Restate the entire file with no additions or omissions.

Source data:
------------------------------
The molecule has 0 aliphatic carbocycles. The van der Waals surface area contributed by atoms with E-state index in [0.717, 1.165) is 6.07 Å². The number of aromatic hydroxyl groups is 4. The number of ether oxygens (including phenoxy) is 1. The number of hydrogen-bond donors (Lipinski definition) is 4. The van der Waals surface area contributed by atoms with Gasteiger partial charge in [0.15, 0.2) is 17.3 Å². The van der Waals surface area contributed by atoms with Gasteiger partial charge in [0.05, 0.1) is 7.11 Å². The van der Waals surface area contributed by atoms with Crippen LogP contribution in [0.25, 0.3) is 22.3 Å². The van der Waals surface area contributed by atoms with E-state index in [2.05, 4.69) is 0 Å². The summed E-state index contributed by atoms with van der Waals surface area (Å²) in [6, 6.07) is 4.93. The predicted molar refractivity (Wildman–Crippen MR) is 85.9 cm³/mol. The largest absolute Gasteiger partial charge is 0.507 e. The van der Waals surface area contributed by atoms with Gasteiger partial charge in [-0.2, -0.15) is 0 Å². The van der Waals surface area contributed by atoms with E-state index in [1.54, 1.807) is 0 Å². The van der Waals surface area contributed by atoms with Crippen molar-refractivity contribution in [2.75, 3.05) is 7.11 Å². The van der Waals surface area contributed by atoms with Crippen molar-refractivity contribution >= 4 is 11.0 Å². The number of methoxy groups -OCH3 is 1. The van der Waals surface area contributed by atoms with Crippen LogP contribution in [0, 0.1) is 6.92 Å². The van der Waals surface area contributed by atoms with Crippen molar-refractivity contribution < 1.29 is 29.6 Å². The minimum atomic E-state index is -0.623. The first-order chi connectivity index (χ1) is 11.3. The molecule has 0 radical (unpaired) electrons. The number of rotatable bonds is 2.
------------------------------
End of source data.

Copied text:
The molecule has 0 aliphatic carbocycles. The van der Waals surface area contributed by atoms with E-state index in [0.717, 1.165) is 6.07 Å². The number of aromatic hydroxyl groups is 4. The number of ether oxygens (including phenoxy) is 1. The number of hydrogen-bond donors (Lipinski definition) is 4. The van der Waals surface area contributed by atoms with Gasteiger partial charge in [0.15, 0.2) is 17.3 Å². The van der Waals surface area contributed by atoms with Gasteiger partial charge in [0.05, 0.1) is 7.11 Å². The van der Waals surface area contributed by atoms with Crippen LogP contribution in [0.25, 0.3) is 22.3 Å². The van der Waals surface area contributed by atoms with E-state index in [2.05, 4.69) is 0 Å². The summed E-state index contributed by atoms with van der Waals surface area (Å²) in [6, 6.07) is 4.93. The predicted molar refractivity (Wildman–Crippen MR) is 85.9 cm³/mol. The largest absolute Gasteiger partial charge is 0.507 e. The van der Waals surface area contributed by atoms with Gasteiger partial charge in [-0.2, -0.15) is 0 Å². The van der Waals surface area contributed by atoms with E-state index in [1.54, 1.807) is 0 Å². The van der Waals surface area contributed by atoms with Crippen molar-refractivity contribution in [2.75, 3.05) is 7.11 Å². The van der Waals surface area contributed by atoms with Crippen molar-refractivity contribution >= 4 is 11.0 Å². The number of methoxy groups -OCH3 is 1. The van der Waals surface area contributed by atoms with Crippen LogP contribution in [0, 0.1) is 6.92 Å². The van der Waals surface area contributed by atoms with Crippen molar-refractivity contribution < 1.29 is 29.6 Å². The minimum atomic E-state index is -0.623. The first-order chi connectivity index (χ1) is 11.3. The molecule has 0 radical (unpaired) electrons. The number of rotatable bonds is 2.